And what tools can be used to do so.
Anyone with a soul who has ever fished, paddled, or even just laid eyes on the Gallatin River wants to see it protected. More than any feature in Gallatin County, our namesake river is what defines this place. But when it comes to how to best protect the river from current and future threats, methods can be confusing. For over a decade, Montanans for Healthy Rivers has been spearheading the campaign to pass the Montana Headwaters Legacy Act, which would protect the Gallatin and 19 other iconic waterways under the federal Wild & Scenic Rivers Act (WSRA). Meanwhile, other groups are focused on getting the Gallatin designated as Outstanding Resource Water (ORW). Here are the main differences between these two forms of protection.
Wild & Scenic designation is the gold standard for river protection in the United States. Once rivers are protected under the WSRA, which in Montana requires an act of Congress, they are protected in three ways. First, the Act protects rivers from new federally licensed dams or other projects that would impede their free flow. Second, the Act prohibits any federally permitted projects that would degrade a river’s water quality—think mining or oil and gas drilling. Third, the Act bans any federally permitted projects that would harm a river’s outstandingly remarkable values, which include things like fish, wildlife, scenery, recreation, and cultural values. Those projects could include mining, oil and gas drilling, commercial logging, transmission lines, and major highway and bridge construction projects, to name a few. The key word with Wild & Scenic designation is federal. The WSRA only restricts federally permitted projects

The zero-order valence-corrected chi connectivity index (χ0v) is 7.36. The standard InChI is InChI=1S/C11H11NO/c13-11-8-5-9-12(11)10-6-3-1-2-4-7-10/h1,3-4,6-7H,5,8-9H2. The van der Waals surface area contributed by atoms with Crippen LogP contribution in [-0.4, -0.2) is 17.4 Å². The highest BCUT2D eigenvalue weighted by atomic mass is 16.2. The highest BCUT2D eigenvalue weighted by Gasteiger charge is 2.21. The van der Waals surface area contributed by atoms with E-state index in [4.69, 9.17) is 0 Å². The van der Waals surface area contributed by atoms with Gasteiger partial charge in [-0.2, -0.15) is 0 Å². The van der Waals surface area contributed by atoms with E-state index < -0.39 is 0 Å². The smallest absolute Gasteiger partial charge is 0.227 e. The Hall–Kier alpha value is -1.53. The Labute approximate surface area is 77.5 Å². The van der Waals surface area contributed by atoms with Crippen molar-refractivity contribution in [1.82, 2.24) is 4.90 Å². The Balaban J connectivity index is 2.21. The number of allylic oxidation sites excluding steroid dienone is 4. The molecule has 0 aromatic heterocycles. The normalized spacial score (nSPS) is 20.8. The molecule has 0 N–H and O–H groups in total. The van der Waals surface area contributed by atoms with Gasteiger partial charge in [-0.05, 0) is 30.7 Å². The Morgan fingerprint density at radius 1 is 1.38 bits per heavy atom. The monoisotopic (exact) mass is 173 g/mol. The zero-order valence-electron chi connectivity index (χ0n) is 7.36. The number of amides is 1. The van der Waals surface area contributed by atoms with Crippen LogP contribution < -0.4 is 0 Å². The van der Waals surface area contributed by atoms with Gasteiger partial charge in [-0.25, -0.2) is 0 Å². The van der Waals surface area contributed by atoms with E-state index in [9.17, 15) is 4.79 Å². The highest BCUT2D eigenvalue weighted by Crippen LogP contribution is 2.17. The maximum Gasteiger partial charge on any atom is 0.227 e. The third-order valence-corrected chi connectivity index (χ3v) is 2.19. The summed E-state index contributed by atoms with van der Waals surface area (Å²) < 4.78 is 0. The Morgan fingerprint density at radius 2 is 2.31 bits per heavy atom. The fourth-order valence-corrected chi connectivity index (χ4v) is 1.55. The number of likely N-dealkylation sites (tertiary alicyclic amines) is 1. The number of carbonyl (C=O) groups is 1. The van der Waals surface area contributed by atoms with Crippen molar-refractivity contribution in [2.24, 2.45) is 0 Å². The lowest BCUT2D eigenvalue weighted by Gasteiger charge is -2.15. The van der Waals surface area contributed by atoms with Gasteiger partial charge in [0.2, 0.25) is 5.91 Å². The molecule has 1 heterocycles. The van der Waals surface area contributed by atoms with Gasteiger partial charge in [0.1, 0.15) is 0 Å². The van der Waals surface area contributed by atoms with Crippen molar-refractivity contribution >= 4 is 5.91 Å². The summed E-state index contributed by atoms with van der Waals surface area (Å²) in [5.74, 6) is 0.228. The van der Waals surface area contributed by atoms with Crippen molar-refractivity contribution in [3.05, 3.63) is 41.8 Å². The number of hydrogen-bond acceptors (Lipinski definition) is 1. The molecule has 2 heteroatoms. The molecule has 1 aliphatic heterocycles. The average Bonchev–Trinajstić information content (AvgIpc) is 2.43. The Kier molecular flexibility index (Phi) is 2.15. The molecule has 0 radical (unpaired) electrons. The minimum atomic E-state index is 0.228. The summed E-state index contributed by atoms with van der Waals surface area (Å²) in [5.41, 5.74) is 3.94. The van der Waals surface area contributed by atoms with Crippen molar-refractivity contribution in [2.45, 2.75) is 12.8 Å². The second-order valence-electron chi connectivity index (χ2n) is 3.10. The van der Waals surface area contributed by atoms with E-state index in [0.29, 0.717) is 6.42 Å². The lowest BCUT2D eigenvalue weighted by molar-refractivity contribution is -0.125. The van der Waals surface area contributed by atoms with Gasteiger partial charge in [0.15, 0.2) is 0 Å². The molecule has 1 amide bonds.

Outstanding Resource Water designation is the most powerful tool for protecting rivers from point-source discharges regulated by the state. Point-source discharges come out of a pipe. So, if your biggest concern is that the Big Sky Water & Sewer District might seek a permit to discharge treated wastewater into the Gallatin, ORW designation could prevent that from happening. Wild & Scenic designation would not. In Montana, all streams flowing through national parks and Wilderness Areas are automatically designated as ORWs. For a river like the Gallatin that’s outside the Park, ORW designation is a three-step process requiring rulemaking by the Montana Board of Environmental Review, consent of the state legislature, and the governor’s signature. Some groups are trying to shortcut that process by gathering enough signatures so voters get a chance to designate the Gallatin as an ORW via a ballot initiative.
Even if the Gallatin River were to be designated as a Wild & Scenic River and an ORW, there are still some types of harmful development projects that could happen. A case in point is the controversial glampground proposed on an island in the river next to Gallatin Gateway, which is being appealed by conservation groups. The only tool that prevents projects like that is zoning, either at the local or county level.
So, which tool is best to protect the Gallatin River? It all depends on the threat you’re trying to avert. Fully protecting the river requires using every single one in the toolbox.
Scott Bosse is the Northern Rockies Director at American Rivers and an avid angler & boater who has explored southwest Montana’s wild rivers for nearly three decades.